Google Fires 28 Employees Over Protests Against Israeli Government

Google announced the termination of 28 employees in response to protests over the Israeli government's cloud contract.
Google announced the termination of 28 employees in response to protests over the Israeli government's cloud contract.

Google announced on Thursday that it had terminated 28 employees following protests against the company’s cloud contract with the Israeli government. 

The protests were sparked by concerns over Project Nimbus, a $1.2 billion contract awarded to Google and in 2021 to provide cloud services to the Israeli government.

Details of Protests and Actions:

During the protests, a small number of employees reportedly disrupted work at unspecified office locations, physically impeding other employees’ work and preventing access to facilities. 

Google deemed this behavior a violation of its policies and took action accordingly.

Company Response and Investigations:

Google stated that it conducted individual investigations into the incidents and terminated the employment of the 28 employees involved.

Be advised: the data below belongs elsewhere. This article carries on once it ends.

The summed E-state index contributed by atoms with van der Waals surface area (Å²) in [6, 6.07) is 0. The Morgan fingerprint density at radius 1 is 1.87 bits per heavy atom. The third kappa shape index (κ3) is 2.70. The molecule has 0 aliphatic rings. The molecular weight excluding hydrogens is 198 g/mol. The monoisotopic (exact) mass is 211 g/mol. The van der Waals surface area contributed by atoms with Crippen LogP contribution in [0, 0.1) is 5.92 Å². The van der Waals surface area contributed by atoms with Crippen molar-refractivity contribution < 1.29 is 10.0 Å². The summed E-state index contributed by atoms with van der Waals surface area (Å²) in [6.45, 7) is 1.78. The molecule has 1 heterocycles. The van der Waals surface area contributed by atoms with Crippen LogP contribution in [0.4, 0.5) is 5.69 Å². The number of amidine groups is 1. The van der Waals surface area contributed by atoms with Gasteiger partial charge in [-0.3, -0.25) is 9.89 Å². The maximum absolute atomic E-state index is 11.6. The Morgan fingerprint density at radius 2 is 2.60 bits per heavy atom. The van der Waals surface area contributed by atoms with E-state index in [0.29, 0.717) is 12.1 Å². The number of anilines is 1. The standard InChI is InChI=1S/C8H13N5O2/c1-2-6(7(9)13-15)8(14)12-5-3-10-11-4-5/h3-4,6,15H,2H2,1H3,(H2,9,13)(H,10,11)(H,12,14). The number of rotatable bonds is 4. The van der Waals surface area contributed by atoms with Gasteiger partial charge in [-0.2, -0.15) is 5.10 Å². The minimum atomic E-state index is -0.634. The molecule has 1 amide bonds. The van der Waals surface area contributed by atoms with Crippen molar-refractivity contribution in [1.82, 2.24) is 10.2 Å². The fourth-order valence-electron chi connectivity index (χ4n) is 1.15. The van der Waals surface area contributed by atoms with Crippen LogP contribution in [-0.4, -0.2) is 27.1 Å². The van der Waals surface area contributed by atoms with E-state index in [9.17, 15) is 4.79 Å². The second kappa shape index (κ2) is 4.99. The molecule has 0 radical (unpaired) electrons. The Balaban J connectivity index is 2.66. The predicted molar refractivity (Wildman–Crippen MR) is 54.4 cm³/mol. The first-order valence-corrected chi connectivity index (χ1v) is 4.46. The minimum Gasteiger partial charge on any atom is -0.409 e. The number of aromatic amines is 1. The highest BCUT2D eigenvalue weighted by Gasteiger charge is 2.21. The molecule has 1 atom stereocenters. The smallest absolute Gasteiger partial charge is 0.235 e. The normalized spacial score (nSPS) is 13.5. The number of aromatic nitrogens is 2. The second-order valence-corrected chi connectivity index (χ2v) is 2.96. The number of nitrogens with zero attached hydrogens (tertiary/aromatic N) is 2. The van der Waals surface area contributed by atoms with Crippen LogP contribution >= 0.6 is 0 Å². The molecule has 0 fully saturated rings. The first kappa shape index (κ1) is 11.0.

The company affirmed its commitment to investigating further and taking necessary action.

Employees’ Response and Allegations:

Employees affiliated with the No Tech for Apartheid campaign criticized Google’s actions, labeling them as “flagrant retaliation.” 

They argued that Google workers have the right to peacefully protest labor conditions and expressed concern that some fired employees did not directly participate in the protests.

Contract Controversy and Google’s Stance:

The protesting faction contends that the Nimbus contract indirectly supports the development of military tools by the Israeli government. 

However, Google maintains that the contract does not involve highly sensitive or military-related workloads relevant to weapons or intelligence services.

This incident is not the first instance of protests at Google. In 2018, employees successfully persuaded the company to cancel a contract with the U.S. military known as Project Maven, aimed at analyzing aerial drone imagery for potential military applications.

James Adam

James Adam, a noted business writer for CEO Times Magazine, specializes in insightful industry analysis and executive profiles. Known for his clear, concise style, James offers readers an expert perspective on global business trends and market dynamics.

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